·      People with family history of glaucoma


Can I develop glaucoma if I have increased eye pressure?

Not necessarily.  Not every person with increased eye pressure will develop glaucoma.  The thickness of your eye can be protective of glaucoma and certain people can tolerate higher pressures than others.  It is important to have a comprehensive visual evaluation including checking the pressure of the eyes and evaluating your optic nerves.


Can I develop glaucoma if I have normal eye pressure?

Yes.  Glaucoma can develop without an increase pressure to the eye.  This type of glaucoma is called low-tension or normal-tension glaucoma.


Glaucoma Symptoms

Glaucoma is a progressive, non-painful loss of peripheral (side) vision.  Good vision is maintained centrally.  As the disease progresses, people will have a difficult time seeing things out of the corner of their eyes and experience tunnel vision at later stages of the disease.  Eventually, central vision may be reduced until no vision is left.

 Don’t wait to schedule your eye examination. Call our office today to have your eyes evaluated for glaucoma.  

 children eye exam

            You wouldn’t take your child to the dentist only when they complain of a toothache would you? Absolutely not. No, you faithfully take your child every six months as directed so you can be ahead of any problems. So, why would you only take your child to the Optometrist if he or she is complaining of vision problems?

            Many young children do not know how to articulate their vision symptoms until they are older and by that time their condition may become more difficult to treat. As with everything, vision disorders are more easily treated the earlier they are caught. A good example of this is Myopia (nearsightedness.) The earlier myopia is caught, the better. We have many treatments at our disposal to control myopia and to keep it from progressing, especially when caught early on. Our Myopia Control Clinic utilizes Atropine drops, multifocal contact lenses, Ortho-Keratology lenses (also known as CRT) just to name a few treatments, to control myopia from progressing.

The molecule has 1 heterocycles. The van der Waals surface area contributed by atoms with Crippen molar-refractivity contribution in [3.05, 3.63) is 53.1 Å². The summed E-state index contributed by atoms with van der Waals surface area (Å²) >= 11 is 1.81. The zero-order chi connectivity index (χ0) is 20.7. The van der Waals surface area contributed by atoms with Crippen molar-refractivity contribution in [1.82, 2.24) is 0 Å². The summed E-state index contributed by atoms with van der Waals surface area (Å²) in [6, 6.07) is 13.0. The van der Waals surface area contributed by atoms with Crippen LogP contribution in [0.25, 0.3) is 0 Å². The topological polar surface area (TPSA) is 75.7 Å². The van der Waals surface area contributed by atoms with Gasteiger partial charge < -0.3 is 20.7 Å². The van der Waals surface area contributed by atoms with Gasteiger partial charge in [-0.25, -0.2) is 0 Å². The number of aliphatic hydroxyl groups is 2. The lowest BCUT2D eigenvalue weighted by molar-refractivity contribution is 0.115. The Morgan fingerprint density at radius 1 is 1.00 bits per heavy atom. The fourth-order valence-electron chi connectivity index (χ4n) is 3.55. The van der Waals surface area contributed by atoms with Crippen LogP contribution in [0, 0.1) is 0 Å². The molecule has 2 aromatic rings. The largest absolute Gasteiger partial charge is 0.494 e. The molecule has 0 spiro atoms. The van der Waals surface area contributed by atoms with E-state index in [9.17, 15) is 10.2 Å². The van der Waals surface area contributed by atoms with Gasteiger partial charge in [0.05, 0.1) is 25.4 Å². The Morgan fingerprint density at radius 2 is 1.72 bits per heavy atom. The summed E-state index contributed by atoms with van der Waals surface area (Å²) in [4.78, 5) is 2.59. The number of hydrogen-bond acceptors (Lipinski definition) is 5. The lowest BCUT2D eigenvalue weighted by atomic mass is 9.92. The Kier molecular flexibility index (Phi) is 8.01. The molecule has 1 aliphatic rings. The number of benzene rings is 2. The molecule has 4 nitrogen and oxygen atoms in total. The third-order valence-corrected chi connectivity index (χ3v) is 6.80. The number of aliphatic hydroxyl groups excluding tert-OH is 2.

Beyond common vision disorders, annual eye exams can detect problems your child may not be aware of; such as color vision deficiency, retinoblastoma (a type of rare cancer found in the back of the eye, the retina), Keratoconus (a condition where your cornea becomes thinner and bulges like a cone) and many more.

            The most common thing we hear in our practice from parents is, “my child doesn’t need an eye exam, his/ her eyes are healthy.” While that is often the case, the child does have healthy eyes, that doesn’t always mean they don’t have a vision disorder and unfortunately, sometimes the child’s eyes may not be healthy. You cannot tell simply by looking at someone if their eyes are healthy. Also, a pediatrician’s screening or school screening cannot take the place of an annual comprehensive eye exam.

Make sure to make an appointment for your child now to prepare them for the second half of the school year.  925-743-1222.

ipad pro 9 7

Computers, tablets, cell phones, gaming systems are a way of life.  However, digital eye strain can cause headaches, dry eyes, redness, and blurred vision.  Neck, back, and shoulder pain due to poor posture and less than optimal screen position can be an issue as well. Roughly 28 percent of people spend 10 or more hours a day on digital devices, 65 percent spend 3-9 hours a day. Here are steps to combat digital eye strain:


Schedule and eye exam to correct any prescription that may be uncorrected which can cause eye strain and fatigue.  If you need to wear glasses or contacts, wear them!


Wear computer-specific lenses  with antireflective coating while working on the computer.